Isobel stood in the doorway, lovingly watching Charles say goodbye. Once again he was off to sea with work. She had no idea what “work” was, but it required constant leaving and for quite a long time. But Isobel didn’t really care. She probably should of…but she didn’t. it didn’t really phase her mind why. She tucked a few stray hairs behind her chin. She leaned against the doorway. Smiling faintly and closing her eyes for a moment to hold in the tears she always had when he left. Always. No matter how many times. The first time. Second. Third. Seventh. Twenty-third. She took a deep breath and opened her eyes to see him smiling and walking towards her.
Unlike most men during their age, who had small braids or ponytails behind their heads, nearly hidden under their hats, he had a flop of brown hair. In his face. All shaggy and scruffy. And against her parents wishes, she liked it. He wasn’t really tall and wasn’t short. In the middle. Strong. Lots of muscles.
He stood in front of her, no expression as she stared at him. After a few moments he cracked and smile and hugged her. She hugged back. Then she whispered like she always did “Can I come?” and he always shook his head and whispered back “Not yet.” It was a long hug and ended when she kissed his cheek and he waved and left to the streets to go to his boat ‘THE MOON’. It was large with white sails and few chips of paint or wood. Isobel allowed a stray tear to fall down her face. After he was out of sight she turned back into the house. He father stood frowning, fully recovered from the smile he had put on for the goodbye. He stared at Isobel and raised an eyebrow not changing his facial expression. She hurried off to her room to the left of her father.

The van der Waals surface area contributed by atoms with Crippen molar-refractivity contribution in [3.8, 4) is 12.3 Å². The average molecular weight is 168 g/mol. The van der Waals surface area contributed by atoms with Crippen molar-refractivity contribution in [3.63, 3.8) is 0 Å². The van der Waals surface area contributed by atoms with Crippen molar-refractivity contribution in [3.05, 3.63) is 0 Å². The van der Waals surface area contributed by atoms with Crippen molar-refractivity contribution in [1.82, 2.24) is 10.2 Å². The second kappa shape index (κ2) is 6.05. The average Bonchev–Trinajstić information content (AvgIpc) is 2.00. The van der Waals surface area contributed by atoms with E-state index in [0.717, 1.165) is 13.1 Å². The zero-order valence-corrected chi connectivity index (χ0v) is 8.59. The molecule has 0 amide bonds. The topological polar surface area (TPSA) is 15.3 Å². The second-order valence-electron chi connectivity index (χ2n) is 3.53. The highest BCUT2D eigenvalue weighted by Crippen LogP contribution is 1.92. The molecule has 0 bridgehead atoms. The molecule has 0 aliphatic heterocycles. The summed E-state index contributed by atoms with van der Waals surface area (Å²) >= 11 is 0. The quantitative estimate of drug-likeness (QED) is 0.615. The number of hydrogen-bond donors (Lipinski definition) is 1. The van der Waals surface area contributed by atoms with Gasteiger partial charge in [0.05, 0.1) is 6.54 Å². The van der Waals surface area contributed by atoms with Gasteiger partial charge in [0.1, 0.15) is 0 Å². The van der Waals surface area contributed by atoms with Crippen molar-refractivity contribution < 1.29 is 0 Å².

They lived in a house that was quite small compared to other people of their social status and age and her parents friends. But it also came in handy. When he fathers friends wanted to lose themselves to loose morals and to get drunk and play cards and gamble, their house was always the spot. The only rule was: no assaulting his wife. On those days Isaac Brown didn’t seem to care for his daughter. Or most days. Just some. And today, as usual was no exception. She hurried off to her room, her dress moving with her. Other ladies that she saw were always wearing ginormous skirts with layers and layers fabric piled on top of each other. Instead Isobel had probably the amount of fabric that one of those ladies had in one layer as her whole wardrobe. Two dresses. No big hoop skirts. Nothing except her two dresses, her worn down leather boots, and the one corset that her mother and her shared on occasions. Isobel’s dresses had no layers. They went straight down and touched the floor. Nothing extra. Just the way she liked it.
Once she was taken by Charles to a dress fitters, so she could try out one of those monster dresses, instead, she passed out because of the corset three minutes later and had to have a bucket of water poured on her face.
Isobel sighed. Charles was off again. That meant her days were as free as birds until he came back. She had managed to keep no friends after all eighteen years of her life for no longer than a week. Except Charles. But he didn’t count. He had told her once, in a drunken fit that he wanted to marry her. Even though it was only the rum speaking, she had told him he said it the next day, when he was sober and he had said that he had meant it. And to be honest, she hoped it was true. He was the one she could tell nearly everything to. Even though he was rarely around. But when he was, she just start pouring all her feelings and regrets and sadness and everything that had happened while he was gone.
When he was gone it was usually for around a month. Then a week or less of hanging around then gone again. An usually most of that time, he hung around her. Nearly never drinking or leaving. He didn’t gamble tons and when he did he usually won. Which was good because he for some reason always gambled with the richest men in England.